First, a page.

Friday 29 December 2023

Shabbos Tzetl: Vayechi

7:16pm - Early candle lighting
8:27pm - Candle Lighting, Friday
9:32pm - Havdalah, Saturday
(Melbourne Australia)
Eruv Status: KOSHER
Shabbat Shalom! 

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Please click here to view the Yeshivah Shule Tzetel for Shabbos Chazak Parshas Vayechi. Please click here to view the PDFs of Weekly Publications.


Genesis 47:28–50:26
The name of the Parshah, "Vayechi," means "And he lived" and it is found in Genesis 47:28.

Jacob lives the final 17 years of his life in Egypt. Before his passing, he asks Joseph to take an oath that he will bury him in the Holy Land. He blesses Joseph's two sons, Manasseh and Ephraim, elevating them to the status of his own sons as progenitors of tribes within the nation of Israel.

The patriarch desires to reveal the end of days to his children, but is prevented from doing so.

Jacob blesses his sons, assigning to each his role as a tribe: Judah will produce leaders, legislators and kings; priests will come from Levi, scholars from Issachar, seafarers from Zebulun, schoolteachers from Simeon, soldiers from Gad, judges from Dan, olive-growers from Asher, and so on. Reuben is rebuked for "confusing his father's marriage bed"; Simeon and Levi, for the massacre of Shechem and the plot against Joseph. Naphtali is granted the swiftness of a deer, Benjamin the ferociousness of a wolf, and Joseph is blessed with beauty and fertility.

A large funeral procession consisting of Jacob's descendants, Pharaoh's ministers, the leading citizens of Egypt and the Egyptian cavalry accompanies Jacob on his final journey to the Holy Land, where he is buried in the Machpelah Cave in Hebron.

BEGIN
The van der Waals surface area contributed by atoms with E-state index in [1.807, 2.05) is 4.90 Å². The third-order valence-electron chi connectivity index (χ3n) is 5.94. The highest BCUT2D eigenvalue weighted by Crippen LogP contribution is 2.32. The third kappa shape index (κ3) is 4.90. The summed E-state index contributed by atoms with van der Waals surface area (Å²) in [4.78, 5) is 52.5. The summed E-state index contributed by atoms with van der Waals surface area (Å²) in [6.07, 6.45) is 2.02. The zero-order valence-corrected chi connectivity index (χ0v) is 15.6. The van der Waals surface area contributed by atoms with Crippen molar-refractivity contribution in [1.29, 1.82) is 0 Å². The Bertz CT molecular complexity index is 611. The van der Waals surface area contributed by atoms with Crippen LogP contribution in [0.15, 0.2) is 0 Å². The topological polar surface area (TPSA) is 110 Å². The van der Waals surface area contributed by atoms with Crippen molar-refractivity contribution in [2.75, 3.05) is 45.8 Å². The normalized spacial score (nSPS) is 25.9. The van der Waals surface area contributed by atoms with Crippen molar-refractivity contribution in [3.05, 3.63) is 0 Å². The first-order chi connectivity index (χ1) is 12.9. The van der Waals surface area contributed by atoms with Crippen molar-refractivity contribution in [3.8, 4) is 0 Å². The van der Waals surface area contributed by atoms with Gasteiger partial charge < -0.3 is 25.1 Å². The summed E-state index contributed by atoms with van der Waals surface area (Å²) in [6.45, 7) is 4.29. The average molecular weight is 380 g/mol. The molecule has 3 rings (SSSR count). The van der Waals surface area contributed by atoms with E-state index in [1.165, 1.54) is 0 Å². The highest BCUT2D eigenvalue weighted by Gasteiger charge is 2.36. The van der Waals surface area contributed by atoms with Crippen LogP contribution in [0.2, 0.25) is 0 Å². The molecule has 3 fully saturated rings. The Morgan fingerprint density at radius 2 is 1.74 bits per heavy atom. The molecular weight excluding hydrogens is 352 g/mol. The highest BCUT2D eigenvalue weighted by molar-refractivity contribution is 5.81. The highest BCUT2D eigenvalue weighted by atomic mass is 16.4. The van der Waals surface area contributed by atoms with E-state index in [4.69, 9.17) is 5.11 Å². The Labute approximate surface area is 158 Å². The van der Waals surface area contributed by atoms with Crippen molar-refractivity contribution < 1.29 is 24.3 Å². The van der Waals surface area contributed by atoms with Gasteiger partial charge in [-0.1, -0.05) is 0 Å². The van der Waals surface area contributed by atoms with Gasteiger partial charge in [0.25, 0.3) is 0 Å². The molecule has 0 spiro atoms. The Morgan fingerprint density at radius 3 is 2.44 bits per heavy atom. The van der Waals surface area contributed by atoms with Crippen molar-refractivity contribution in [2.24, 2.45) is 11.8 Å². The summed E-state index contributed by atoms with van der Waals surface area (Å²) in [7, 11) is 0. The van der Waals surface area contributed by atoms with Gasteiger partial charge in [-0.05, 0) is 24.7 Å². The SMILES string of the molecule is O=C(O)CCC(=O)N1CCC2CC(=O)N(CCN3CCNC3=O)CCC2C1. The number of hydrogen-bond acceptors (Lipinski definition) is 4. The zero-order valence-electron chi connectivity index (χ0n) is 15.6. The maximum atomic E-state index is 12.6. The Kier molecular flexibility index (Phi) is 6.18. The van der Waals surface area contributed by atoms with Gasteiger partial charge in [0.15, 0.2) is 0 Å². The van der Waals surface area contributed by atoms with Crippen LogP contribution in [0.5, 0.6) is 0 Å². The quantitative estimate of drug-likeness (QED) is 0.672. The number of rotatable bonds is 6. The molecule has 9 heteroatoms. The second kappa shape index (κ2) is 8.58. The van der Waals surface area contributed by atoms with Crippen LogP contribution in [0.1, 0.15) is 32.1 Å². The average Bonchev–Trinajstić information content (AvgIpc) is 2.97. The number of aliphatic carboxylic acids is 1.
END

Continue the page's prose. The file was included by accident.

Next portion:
Joseph, too, dies in Egypt, at the age of 110. He, too, instructs that his bones be taken out of Egypt and buried in the Holy Land, but this would come to pass only with the Israelites' exodus from Egypt many years later. Before his passing, Joseph conveys to the Children of Israel the testament from which they will draw their hope and faith in the difficult years to come: "G‑d will surely remember you, and bring you up out of this land to the land of which He swore to Abraham, Isaac and Jacob."

I Kings 2:1-12.

In this week's haftorah, King David delivers his deathbed message to his son and successor, Solomon, echoing this week's Torah reading that discusses at length Jacob's parting words and instructions to his sons.

King David encourages Solomon to be strong and to remain steadfast in his belief in G‑d. This will ensure his success in all his endeavors as well as the continuation of the Davidic Dynasty. David then goes on to give his son some tactical instructions pertaining to various people who deserved punishment or reward for their actions during his reign.

The haftorah concludes with David's death and his burial in the City of David. King Solomon takes his father's place and his sovereignty is firmly established.


It came to pass, after these things, that it was said to Joseph: Behold, your father is ill (48:1)

Abraham introduced aging to the world, Isaac affliction, and Jacob illness.

Abraham requested old age, pleading before G‑d: "Master of the Universe! When a man and his son enter a town, none know whom to honor." Said G‑d to him: "By your life, you have asked a proper thing, and it will commence with you." Thus, from the beginning of the Book aging is not mentioned, but when Abraham came, old age was granted to him, as is written: "And Abraham was old and come along in days" (Genesis 24:1).

Isaac asked for affliction, pleading thus: "Master of the Universe! When a man dies without affliction, Judgment threatens him; but if You afflict him, Judgment would not threaten him." Said G‑d to him: "By your life, you have asked well, and it will commence with you." Thus affliction is not mentioned from the beginning of the Book until Isaac, as is written: "It came to pass that when Isaac was old, his eyes were dimmed" (ibid. 27:1).

Jacob requested illness, saying to Him: "Master of the Universe! A man dies without previous illness, and does not settle his affairs with his children; but if he were two or three days ill, he would settle his affairs with his children." Said G‑d to him: "By your life, you have asked well, and it will commence with you." Thus it is written: "It was said to Joseph: Behold, your father is ill."

(Midrash Rabbah)

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